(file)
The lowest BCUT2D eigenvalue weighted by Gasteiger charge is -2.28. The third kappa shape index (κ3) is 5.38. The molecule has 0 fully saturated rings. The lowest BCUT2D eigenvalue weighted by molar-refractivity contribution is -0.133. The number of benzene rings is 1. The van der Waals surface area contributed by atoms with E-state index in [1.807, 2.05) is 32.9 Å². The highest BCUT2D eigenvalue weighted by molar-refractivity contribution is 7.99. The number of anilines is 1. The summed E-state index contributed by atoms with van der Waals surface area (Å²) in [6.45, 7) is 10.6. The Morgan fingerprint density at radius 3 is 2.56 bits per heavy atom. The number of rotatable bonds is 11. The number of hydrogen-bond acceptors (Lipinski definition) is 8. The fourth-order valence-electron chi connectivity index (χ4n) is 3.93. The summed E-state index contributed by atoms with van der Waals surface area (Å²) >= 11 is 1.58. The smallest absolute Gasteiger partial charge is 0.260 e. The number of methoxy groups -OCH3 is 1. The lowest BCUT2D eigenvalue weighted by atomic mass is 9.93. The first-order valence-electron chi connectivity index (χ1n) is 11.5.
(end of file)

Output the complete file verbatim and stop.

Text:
The lowest BCUT2D eigenvalue weighted by Gasteiger charge is -2.28. The third kappa shape index (κ3) is 5.38. The molecule has 0 fully saturated rings. The lowest BCUT2D eigenvalue weighted by molar-refractivity contribution is -0.133. The number of benzene rings is 1. The van der Waals surface area contributed by atoms with E-state index in [1.807, 2.05) is 32.9 Å². The highest BCUT2D eigenvalue weighted by molar-refractivity contribution is 7.99. The number of anilines is 1. The summed E-state index contributed by atoms with van der Waals surface area (Å²) in [6.45, 7) is 10.6. The Morgan fingerprint density at radius 3 is 2.56 bits per heavy atom. The number of rotatable bonds is 11. The number of hydrogen-bond acceptors (Lipinski definition) is 8. The fourth-order valence-electron chi connectivity index (χ4n) is 3.93. The summed E-state index contributed by atoms with van der Waals surface area (Å²) >= 11 is 1.58. The smallest absolute Gasteiger partial charge is 0.260 e. The number of methoxy groups -OCH3 is 1. The lowest BCUT2D eigenvalue weighted by atomic mass is 9.93. The first-order valence-electron chi connectivity index (χ1n) is 11.5.